Unique use of ESA spacecraft 'housekeeping' data reveals cosmic ray behaviour
Using data originally gathered for spacecraft 'housekeeping' aboard ESA's Rosetta and Mars Express missions, scientists have revealed how intense bursts of high-energy radiation, known as cosmic rays, behave at Mars and throughout the inner solar system.
Housekeeping data are gathered by most spacecraft and components, and is used by engineering teams to monitor spacecraft health and diagnose faults (by logging parameters such as component health and 'on/off' status, for example). Such data could be linked to scientifically interesting phenomena, and so represent a valuable science resource that remains mostly unexplored.
Objects in space are regularly hit by charged particles that stream in from the wider Milky Way, including cosmic rays. Cosmic rays can cause electronic damage if they hit space hardware and threaten human health on crewed missions to Earth orbit, when astronauts are less protected from radiation by our planet's atmosphere. The threat posed by cosmic rays will be even greater for crewed missions that will venture further into space, for example to the Moon and Mars.
To keep tabs on spacecraft health, space missions log when cosmic rays hit an onboard computer and cause memory errors—something known as Error Detection And Correction, or EDAC.
"Mars Express has been collecting these measurements since launch. We accessed data collected since 2005, giving us an amazing 15-year dataset spanning almost the entire mission lifetime—a real rarity," says Elise Wright Knutsen, lead author of the new study, formerly a trainee at ESA's European Space Research and Technology Centre (ESTEC), and now at LATMOS/IPSL, France.
A few factors influence the intensity of cosmic rays we see in the solar system, including where we are in the sun's periodic 11-year activity cycle, and distance from the sun. "We were able to explore the sun-cosmic ray relationship in detail thanks to EDAC data from two prominent ESA missions: Mars Express and Rosetta," says Elise. "This is the first time EDAC data have been used in this way—it's been used before to explore short-term solar events, but never in the longer term."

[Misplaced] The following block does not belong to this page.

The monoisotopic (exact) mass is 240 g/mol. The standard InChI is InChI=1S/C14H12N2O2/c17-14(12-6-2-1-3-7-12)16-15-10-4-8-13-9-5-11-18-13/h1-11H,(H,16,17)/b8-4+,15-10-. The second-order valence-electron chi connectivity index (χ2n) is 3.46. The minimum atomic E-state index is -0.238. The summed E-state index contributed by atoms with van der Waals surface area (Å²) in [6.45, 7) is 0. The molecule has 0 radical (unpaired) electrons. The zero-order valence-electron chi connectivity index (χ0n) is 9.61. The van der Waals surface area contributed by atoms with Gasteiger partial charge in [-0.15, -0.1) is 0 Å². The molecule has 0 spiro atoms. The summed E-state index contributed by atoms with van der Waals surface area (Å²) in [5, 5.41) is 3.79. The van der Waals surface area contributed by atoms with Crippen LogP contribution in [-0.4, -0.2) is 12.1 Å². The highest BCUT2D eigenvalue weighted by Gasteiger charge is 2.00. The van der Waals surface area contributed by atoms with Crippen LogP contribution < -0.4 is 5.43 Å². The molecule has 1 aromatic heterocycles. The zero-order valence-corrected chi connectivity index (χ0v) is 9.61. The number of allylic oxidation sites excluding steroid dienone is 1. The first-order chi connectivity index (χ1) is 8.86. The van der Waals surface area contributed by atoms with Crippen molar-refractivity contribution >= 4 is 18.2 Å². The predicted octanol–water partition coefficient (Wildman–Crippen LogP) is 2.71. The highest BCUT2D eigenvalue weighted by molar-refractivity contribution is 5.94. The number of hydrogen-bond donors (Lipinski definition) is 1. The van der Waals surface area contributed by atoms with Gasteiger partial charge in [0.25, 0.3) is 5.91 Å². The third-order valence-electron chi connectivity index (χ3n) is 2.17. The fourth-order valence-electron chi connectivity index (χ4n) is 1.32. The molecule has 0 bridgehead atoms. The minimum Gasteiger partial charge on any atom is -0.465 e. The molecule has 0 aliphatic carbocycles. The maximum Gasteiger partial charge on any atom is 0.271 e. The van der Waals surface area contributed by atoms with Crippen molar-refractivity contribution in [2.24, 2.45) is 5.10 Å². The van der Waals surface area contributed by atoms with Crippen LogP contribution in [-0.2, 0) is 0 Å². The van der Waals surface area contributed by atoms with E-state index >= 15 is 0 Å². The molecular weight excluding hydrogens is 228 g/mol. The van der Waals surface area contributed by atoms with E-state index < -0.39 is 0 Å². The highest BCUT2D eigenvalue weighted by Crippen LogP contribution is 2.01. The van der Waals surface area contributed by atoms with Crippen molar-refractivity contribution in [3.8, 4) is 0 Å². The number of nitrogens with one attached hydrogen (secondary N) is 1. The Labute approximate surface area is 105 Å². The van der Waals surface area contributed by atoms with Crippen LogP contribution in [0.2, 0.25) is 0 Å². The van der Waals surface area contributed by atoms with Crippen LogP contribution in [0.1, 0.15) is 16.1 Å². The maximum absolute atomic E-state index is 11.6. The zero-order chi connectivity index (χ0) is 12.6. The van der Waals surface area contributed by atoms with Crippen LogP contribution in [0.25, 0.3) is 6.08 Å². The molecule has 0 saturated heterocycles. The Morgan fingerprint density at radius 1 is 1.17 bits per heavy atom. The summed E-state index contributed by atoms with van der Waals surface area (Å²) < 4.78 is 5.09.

Elise and colleagues used EDAC data from the two missions to characterise how cosmic ray behaviour changed throughout our sun's cycle of activity at Mars (by comparing Mars Express EDAC data to corresponding data on sunspots and from Earth-based monitoring), and to reveal how the amount of cosmic rays detected in the inner solar system varies with distance from the sun (by comparing EDAC data from both Rosetta and Mars Express). Rosetta orbited around the solar system for 10 years—at its farthest reaching beyond the orbit of Jupiter—before arriving at its target comet, collecting data over a wide range of distances from the sun.
"We found that cosmic rays behave very similarly with respect to the sun at Mars as they do at Earth, and are strongly influenced by the solar cycle," adds Elise. "As the sun grows more active and hosts more sunspots, we see fewer cosmic rays, as our star deflects more of them. However, this 'anti-correlation' is seen around 5.5 months later—it isn't immediate—and the reason for this time lag remains an intriguing open question."
Comparing the EDAC measurements from Mars Express and Rosetta also showed that cosmic ray counts increase by around 5% per 'astronomical unit (AU)', with one AU being the distance between the Earth and the sun.
In situ data, especially science data, is rare in much of the solar system, and observations of the radiation around other planetary bodies are relatively sparse. Although spacecraft do not carry out routine science observations as they cruise through space en route to their destination, they are always collecting housekeeping data.
"This study emphasises the immense value of archiving this kind of data, and is a great example of using a spacecraft itself as a scientific instrument," says ESA planetary scientist Olivier Witasse, co-author. "This approach allows us to do science without a spacecraft's core research instruments even being switched on—a particularly relevant and exciting option for long interplanetary cruises, when instruments often lie dormant as they await the mission ahead.
"We can potentially use any and all spacecraft in this way, not just those equipped with particular sensors. This opens up a new realm of possibility for both current and forthcoming ESA missions to discover even more about the space environment."
The range of distances to the sun covered by EDAC observations is expanding with ESA's Gaia, BepiColombo and upcoming Juice (JUpiter ICy moons Explorer) missions.
"Galactic cosmic ray modulation at Mars and beyond measured with EDACs on Mars Express and Rosetta" by E. W. Knutsen et al. is published in Astronomy & Astrophysics.